MIAMI -- How the Marlins address their offseason needs will determine whether Brian Anderson mostly plays third base or right field in 2019.A significant part of the franchise's core, Anderson is generally considered the long-term third-base option. But that could change, depending on the moves Miami makes during the Hot
MIAMI -- How the Marlins address their offseason needs will determine whether Brian Anderson mostly plays third base or right field in 2019.
A significant part of the franchise's core, Anderson is generally considered the long-term third-base option. But that could change, depending on the moves Miami makes during the Hot Stove season.
The Marlins are in the market for corner outfielders and a first baseman. If an established outfielder is brought in, Anderson likely will be at third base. If not, the 25-year-old may wind up in right field. He played both in his 2018 rookie season.
In late September, Marlins manager Don Mattingly stated that the organization is open to using Anderson at either position. That stance remains the same today.
"You don't know what's going to happen with your club and how you try to put it together next year or the year after," Mattingly said during the Marlins' final series at the Mets. "I think the one thing good is we've seen him able to do both."
Primarily a third baseman in the Minor Leagues, Anderson actually played more games in right field (91) than at third (71) in 2018. He logged 765 1/3 innings in the outfield compared to 592 2/3 innings at his more natural position.
"That's the main thing: Instead of seeing him get pigeonholed into one spot, we've seen both," Mattingly said. "So it depends on what you have coming or if there is a free agent you're trying to sign that makes your club better. He may fit you in either direction."
Versatility is vital in the National League. More and more clubs rely on roster flexibility, especially with pitchers hitting and double-switching. Cody Bellinger of the Dodgers, for instance, appeared at first base, center field and right field in the postseason.
The fact Anderson can handle right field and third base increases the Marlins' options. For the club, the main thing is getting his bat in the lineup.
Anderson finished fourth in the NL Rookie of the Year Award voting, batting .273/.357/.400 with 11 home runs, 34 doubles and 65 RBIs. The former University of Arkansas standout paced all NL rookies in games (156) and hits (161), and he finished with a fWAR of 3.4 per FanGraphs.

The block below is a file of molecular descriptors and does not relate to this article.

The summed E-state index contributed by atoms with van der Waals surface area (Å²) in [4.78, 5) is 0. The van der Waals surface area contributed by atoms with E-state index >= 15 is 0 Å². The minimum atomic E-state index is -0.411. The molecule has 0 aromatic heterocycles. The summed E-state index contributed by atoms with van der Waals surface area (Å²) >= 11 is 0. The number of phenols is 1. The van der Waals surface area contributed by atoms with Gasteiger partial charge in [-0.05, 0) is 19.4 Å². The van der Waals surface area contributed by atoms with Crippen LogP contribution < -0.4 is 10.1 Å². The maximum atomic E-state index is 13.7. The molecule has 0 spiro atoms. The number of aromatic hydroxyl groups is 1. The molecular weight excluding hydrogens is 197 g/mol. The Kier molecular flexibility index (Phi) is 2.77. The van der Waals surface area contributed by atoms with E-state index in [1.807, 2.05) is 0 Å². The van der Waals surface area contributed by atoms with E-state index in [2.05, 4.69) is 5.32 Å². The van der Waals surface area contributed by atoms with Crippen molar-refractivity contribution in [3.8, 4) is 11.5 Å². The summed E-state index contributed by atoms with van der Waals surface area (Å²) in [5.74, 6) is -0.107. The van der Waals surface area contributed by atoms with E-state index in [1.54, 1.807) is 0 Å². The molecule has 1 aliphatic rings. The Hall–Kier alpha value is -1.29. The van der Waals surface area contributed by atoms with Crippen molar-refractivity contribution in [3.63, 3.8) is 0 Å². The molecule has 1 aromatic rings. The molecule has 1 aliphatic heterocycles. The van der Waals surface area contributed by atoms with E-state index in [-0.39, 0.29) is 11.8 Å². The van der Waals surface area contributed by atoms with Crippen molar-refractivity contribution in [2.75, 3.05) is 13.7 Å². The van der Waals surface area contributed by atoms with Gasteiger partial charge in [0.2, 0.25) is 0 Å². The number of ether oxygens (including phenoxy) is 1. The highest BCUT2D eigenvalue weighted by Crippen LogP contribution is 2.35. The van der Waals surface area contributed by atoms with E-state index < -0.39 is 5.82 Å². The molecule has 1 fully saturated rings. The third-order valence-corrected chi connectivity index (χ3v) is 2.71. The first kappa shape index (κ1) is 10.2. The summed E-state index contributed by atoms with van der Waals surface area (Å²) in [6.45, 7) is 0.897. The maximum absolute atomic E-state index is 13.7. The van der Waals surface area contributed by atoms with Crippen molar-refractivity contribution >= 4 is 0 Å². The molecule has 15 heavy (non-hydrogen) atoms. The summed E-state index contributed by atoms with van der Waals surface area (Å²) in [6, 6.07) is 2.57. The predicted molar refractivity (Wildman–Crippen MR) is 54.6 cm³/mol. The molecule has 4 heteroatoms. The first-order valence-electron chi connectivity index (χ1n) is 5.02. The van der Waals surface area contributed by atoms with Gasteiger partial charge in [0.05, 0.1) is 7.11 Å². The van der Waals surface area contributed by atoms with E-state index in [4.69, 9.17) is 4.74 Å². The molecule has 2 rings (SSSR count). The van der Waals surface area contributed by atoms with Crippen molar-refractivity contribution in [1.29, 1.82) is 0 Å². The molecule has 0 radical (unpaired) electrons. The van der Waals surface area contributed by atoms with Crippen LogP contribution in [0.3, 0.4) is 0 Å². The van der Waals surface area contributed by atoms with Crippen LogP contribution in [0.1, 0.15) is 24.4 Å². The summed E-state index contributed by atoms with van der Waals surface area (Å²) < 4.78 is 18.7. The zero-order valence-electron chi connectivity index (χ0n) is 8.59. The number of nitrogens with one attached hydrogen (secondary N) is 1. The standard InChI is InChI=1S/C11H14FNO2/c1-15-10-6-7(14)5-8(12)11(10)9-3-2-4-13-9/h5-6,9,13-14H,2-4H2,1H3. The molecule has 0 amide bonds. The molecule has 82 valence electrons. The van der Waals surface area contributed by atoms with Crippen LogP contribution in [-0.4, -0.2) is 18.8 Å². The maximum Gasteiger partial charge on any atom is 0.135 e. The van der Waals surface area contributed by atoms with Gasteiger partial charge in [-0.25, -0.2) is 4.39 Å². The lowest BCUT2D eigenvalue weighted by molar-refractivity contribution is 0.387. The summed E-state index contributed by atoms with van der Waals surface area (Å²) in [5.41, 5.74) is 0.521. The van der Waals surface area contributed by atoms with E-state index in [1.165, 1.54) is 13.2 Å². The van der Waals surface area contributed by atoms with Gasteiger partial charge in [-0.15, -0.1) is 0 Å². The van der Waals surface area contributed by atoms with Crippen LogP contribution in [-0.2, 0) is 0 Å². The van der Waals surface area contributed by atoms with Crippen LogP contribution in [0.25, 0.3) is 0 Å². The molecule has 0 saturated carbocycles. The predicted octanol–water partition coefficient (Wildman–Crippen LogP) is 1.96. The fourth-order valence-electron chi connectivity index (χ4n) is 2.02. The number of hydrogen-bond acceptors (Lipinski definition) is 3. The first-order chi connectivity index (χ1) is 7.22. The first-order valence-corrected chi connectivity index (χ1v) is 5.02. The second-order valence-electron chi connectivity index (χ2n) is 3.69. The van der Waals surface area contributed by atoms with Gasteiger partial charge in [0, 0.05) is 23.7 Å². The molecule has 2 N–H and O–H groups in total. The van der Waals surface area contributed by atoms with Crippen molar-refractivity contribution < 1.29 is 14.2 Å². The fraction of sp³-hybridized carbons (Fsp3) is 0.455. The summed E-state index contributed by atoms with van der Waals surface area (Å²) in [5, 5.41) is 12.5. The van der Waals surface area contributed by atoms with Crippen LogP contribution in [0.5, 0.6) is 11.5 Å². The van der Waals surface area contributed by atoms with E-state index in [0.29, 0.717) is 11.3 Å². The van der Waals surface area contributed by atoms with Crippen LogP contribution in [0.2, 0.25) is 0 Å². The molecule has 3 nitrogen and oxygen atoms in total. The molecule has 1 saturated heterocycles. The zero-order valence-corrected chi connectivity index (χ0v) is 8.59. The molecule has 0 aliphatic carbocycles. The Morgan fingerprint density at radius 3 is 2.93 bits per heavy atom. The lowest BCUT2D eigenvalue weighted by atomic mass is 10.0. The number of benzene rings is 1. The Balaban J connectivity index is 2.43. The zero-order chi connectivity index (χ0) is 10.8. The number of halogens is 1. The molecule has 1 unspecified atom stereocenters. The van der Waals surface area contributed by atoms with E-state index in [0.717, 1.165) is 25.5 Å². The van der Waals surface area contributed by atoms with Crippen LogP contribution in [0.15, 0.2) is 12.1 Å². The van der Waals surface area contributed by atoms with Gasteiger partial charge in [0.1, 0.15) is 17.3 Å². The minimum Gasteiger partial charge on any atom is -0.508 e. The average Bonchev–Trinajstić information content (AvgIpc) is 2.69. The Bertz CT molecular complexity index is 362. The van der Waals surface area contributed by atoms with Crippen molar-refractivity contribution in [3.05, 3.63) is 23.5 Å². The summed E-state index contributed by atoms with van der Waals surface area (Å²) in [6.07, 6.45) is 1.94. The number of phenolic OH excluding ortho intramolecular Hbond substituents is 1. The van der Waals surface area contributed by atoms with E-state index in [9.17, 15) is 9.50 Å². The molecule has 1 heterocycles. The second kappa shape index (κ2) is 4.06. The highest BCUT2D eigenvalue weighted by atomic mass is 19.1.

Also factoring into the equation of where Anderson may play is veteran third baseman Martin Prado. The 35-year-old, who has dealt with injuries the past two seasons, is an option at third base or first base.
Anderson opened 2018 at third base, but he moved to right field when Prado (left hamstring) came off the disabled list. But Prado appeared in just 54 games this year, and 37 in '17, so his durability is questionable.
Statistically, Anderson actually performed better in right. According to FanGraphs, Anderson had four Defensive Runs Saved in right field, and minus-2 runs saved at third base.
In terms of arm strength, Anderson is well above average in the outfield. He showcased his arm gainst the Dodgers on May 16, making two laser-like throws. One was tracked by Statcast™ at 99.1 mph, and the other at 95.3 mph. Neither resulted in an out, but it sent a signal to the opposition to run with caution.
Because he throws so hard, Anderson has a tendency at third base to put a little extra zip on his tosses to first. It's something the organization has spoken to him about, asking him to ease up a bit.
"A couple of things we've talked to him about are, making sure his footwork is right, and he doesn't have to air it out," Mattingly said. "He can have a touch throw in there, where he doesn't have to, basically, throw it as hard as he can across the diamond. He's probably most comfortable doing that.
"But he's probably best served, in the long run, being able to do it a little easier and not having to throw it like that. His defense, for me, has been OK. There's always a few little things that you hope guys get better. It's just more reps."
Joe Frisaro has covered the Marlins for MLB.com since 2002. Follow him on Twitter @JoeFrisaro and listen to his podcast.